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Trout Branch scar revisited September 24, 2013

Posted by Jenny in bushwhacking, hiking, photography, Smoky Mountains.
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Looking up the landslide scar.

Looking up the landslide scar.

Last November I visited the Trout Branch scar with James Locke on a chilly day with a mix of snow and drizzle in the air. I had problems with cold fingers and gloves, and the photos I took weren’t good. I’d been thinking about returning ever since, and on a lovely September day I decided to revisit the scar on my own.

The landslide occurred last August. It runs from the Alum Cave trail a little above Alum Cave down to Trout Branch. Greg Harrell, who pioneered the route, calls it the “thousand foot scar” because it runs from 5000′ down to 4000′.

I was curious whether this year’s January flooding had made any difference in the washout. It had, in a way most evident in the position of the logjam at the bottom. Formerly standing to the side of Trout Branch, it has now been shoved right into the midst of the stream. Further up, things don’t look much different. The August washout had already completed the job of scouring the stream valley down to the bedrock. It looks as though, along the sides, a few more trees have been swept away.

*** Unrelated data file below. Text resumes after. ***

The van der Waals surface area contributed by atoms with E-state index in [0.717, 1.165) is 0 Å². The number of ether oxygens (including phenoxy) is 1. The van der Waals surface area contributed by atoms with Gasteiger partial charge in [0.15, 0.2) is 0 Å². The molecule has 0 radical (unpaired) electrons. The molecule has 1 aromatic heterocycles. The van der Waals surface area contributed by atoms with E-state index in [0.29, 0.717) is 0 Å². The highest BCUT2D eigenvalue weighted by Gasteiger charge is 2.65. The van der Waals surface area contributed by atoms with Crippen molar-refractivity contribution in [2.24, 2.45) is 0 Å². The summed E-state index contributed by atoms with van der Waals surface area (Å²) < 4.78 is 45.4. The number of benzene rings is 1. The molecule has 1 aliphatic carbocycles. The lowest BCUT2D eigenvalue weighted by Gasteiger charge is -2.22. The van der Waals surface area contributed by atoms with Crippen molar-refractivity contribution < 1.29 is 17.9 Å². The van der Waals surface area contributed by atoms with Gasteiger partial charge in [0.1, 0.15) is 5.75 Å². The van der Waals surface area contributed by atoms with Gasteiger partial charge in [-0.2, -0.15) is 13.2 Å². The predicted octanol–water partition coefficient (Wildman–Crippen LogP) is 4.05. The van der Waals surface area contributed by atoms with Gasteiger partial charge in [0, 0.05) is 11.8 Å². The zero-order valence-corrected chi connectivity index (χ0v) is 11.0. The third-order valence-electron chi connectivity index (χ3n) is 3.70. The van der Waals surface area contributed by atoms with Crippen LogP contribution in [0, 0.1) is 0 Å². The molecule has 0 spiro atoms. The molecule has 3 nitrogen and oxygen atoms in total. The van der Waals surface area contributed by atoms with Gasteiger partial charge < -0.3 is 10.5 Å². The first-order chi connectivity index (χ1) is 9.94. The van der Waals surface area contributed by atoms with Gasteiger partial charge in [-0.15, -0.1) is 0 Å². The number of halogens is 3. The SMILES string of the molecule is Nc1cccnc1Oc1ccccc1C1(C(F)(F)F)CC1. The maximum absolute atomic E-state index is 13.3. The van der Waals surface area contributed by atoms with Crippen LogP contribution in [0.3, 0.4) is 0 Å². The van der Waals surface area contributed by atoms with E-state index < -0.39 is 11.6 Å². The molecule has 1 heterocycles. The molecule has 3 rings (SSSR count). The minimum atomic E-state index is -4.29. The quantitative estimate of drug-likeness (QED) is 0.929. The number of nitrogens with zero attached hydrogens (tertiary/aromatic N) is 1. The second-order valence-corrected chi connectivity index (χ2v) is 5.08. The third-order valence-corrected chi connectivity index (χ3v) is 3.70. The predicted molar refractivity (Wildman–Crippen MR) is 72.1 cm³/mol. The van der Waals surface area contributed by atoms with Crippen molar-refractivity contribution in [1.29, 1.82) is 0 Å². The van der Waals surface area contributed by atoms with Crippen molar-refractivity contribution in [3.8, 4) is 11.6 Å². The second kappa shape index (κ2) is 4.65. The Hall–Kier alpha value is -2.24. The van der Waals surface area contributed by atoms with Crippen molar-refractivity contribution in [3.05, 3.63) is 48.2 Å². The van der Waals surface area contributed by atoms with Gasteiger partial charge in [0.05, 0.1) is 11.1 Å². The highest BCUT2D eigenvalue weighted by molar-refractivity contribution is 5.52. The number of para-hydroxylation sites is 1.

The exposure of the Anakeesta bedrock to the air has resulted in severe acidification of the streamwater. In Trout Branch, rocks are noticeably red from sulfuric deposits. I would guess that trout no longer find Trout Branch a good place to live.

What follows is a photo gallery.

Cascade on Trout Branch.

Cascade on Trout Branch.

Stones in pool.

Stones in pool.

Double cascades. Note red-tinted rock in center.

Double cascades. Note red-tinted rock in center.

Red-tinted rocks.

Red-tinted rocks.

Huge logjam up ahead.

Huge logjam up ahead.

I climbed around the logjam.

I climbed around the logjam.

Looking up at sandstone portion of slide.

Looking up at sandstone portion of slide.

Huge slabs of exposed bedrock.

Huge slabs of exposed bedrock.

The water stains the rock.

The water stains the rock.

Starting to make upward progress.

Starting to make upward progress.

Logjam in chute.

Logjam in chute.

Foam in the water.

Foam in the water.

Getting into Anakeesta.

Getting into Anakeesta.

Steep pitch of Anakeesta.

Steep pitch of Anakeesta.

Looking down the chute.

Looking down the chute.

Anakeesta slabs.

Anakeesta slabs.

The ridges glowed in the afternoon sunlight.

The ridges glowed in the afternoon sunlight.

Anakeesta layers.

Anakeesta layers.

Above this blowdown the footing is so loose it's better to go into the woods.

Above this blowdown the footing is so loose it’s better to go into the woods.

When I was just below this blowdown, someone looked down from the trail and saw me climbing up the scar. “Are you in trouble?” she called down. “Do you need help?” “No,” I said.  “Just doing a little bushwhacking.” Soon after that I was standing on the trail.